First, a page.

It is interesting world to be in. Considering the fact that we are about to witness the clash of two titans. On one side you have the mighty Intel who has ruled the PC microprocessor space for two decades now and the grip only seems to be tightening. On the other hand you have the Qualcomm and Texas Instruments of the world who have been the major chip makers for the mobile phones for nearly a decade now.
So what happens when as the cell phone becomes more like a computer and the computer more like a cell phone? It is only inevitable that the two chip makers will clash. While Intel wants the inside of mobile devices to be its domain, so do Qualcomm and Texas Instruments.
One is trying to come from the PC and bring the entire ecosystem along. The other is trying to go up from the phone and build a new ecosystem. And who would the players in these ecosystems be?
Intel will be backed by Microsoft who wants to have a say in what becomes the de-facto OS for the Mobile Internet Devices. Qualcomm has partnered with Google who is coming out with it Chrome OS later next year which is being designed to exploit the enormous processing and storage power that the cloud (read internet) is continuing to build. Google’s hoping users will make the switch from a Windows world to a Chrome world.
Qualcomm whose 21% market share among mobile devices gives it a head start against Intel also makes use of the ARM architecture to design its chips. ARM architecture has been traditionally strong in exploiting battery power to the hilt and can power devices for a whole day on a single charge.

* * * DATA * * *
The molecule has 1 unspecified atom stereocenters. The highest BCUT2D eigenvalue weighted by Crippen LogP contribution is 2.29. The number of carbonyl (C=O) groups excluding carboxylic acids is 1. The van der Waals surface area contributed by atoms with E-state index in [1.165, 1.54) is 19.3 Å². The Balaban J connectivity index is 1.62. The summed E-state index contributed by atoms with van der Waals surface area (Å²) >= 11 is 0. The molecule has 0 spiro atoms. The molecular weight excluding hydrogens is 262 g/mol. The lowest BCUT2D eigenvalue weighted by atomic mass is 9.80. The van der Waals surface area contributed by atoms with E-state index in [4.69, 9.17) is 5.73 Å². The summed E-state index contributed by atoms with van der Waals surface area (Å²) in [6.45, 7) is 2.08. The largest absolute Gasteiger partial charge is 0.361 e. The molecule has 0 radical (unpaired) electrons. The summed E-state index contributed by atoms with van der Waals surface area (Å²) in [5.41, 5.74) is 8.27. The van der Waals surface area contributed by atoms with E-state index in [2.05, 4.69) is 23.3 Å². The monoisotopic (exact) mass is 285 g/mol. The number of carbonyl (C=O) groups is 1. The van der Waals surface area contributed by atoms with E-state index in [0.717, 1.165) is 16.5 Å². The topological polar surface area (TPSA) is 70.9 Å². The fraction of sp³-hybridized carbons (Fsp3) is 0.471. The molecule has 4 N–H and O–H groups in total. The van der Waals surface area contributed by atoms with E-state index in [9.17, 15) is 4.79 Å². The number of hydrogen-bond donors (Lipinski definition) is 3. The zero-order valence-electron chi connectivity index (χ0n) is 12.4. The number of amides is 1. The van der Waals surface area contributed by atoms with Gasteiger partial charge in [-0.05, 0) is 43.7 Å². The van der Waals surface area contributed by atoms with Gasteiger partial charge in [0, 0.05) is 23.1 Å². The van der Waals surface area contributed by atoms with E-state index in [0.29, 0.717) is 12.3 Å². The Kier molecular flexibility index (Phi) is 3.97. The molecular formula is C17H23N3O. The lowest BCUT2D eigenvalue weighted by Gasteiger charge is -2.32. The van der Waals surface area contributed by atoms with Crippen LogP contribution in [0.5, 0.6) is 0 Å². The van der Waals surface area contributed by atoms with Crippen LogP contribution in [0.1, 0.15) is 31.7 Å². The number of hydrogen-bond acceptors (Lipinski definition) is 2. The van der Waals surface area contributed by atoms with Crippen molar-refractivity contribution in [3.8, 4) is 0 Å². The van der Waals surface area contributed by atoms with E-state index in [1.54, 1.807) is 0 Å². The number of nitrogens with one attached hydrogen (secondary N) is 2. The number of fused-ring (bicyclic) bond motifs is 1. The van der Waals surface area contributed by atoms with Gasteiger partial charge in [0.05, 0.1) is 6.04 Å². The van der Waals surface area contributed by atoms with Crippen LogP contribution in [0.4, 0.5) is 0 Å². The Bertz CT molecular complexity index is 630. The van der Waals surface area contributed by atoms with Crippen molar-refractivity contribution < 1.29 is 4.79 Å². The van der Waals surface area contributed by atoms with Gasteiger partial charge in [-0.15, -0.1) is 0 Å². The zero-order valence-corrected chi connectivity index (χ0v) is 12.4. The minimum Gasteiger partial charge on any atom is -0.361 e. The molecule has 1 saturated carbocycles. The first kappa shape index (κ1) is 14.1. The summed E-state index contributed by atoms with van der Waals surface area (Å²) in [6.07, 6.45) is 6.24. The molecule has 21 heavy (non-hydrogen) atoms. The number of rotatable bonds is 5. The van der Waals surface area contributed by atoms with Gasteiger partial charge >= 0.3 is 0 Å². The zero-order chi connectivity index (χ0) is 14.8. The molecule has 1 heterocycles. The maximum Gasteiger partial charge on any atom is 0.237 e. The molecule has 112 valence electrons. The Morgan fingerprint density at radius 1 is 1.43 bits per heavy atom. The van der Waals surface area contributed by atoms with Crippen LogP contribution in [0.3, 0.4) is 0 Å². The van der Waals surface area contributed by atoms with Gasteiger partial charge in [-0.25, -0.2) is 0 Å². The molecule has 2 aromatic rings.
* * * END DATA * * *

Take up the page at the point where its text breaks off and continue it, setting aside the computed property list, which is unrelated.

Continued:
And now a 1 GHz ARM based processor from Qualcomm’s stable named SnapDragon will power next generation devices like the iPhones, Blackberry Storm and T-mobile’s G1 phones based on Android OS from Google.
Intel on the other hand has come out with a completely new line of processors named Atom and Moorestown that will be power efficient and targeted at the mobile devices market
While Intel hopes that Microsoft will be able to repeat the magic of Windows on PCs ; Qualcomm is keen on seeing Google emerge as the next big Operating System player.
The other interesting aspect to the whole war are the battles being fought on the sidelines. Who goes into which camp? Nobody wants to join hands with the losing side. Nokia, a major buyer of Qualcomm chips has also partnered with Intel recently to power its Booklet smart internet device. Apple has not chosen sides still.
An interesting war awaits…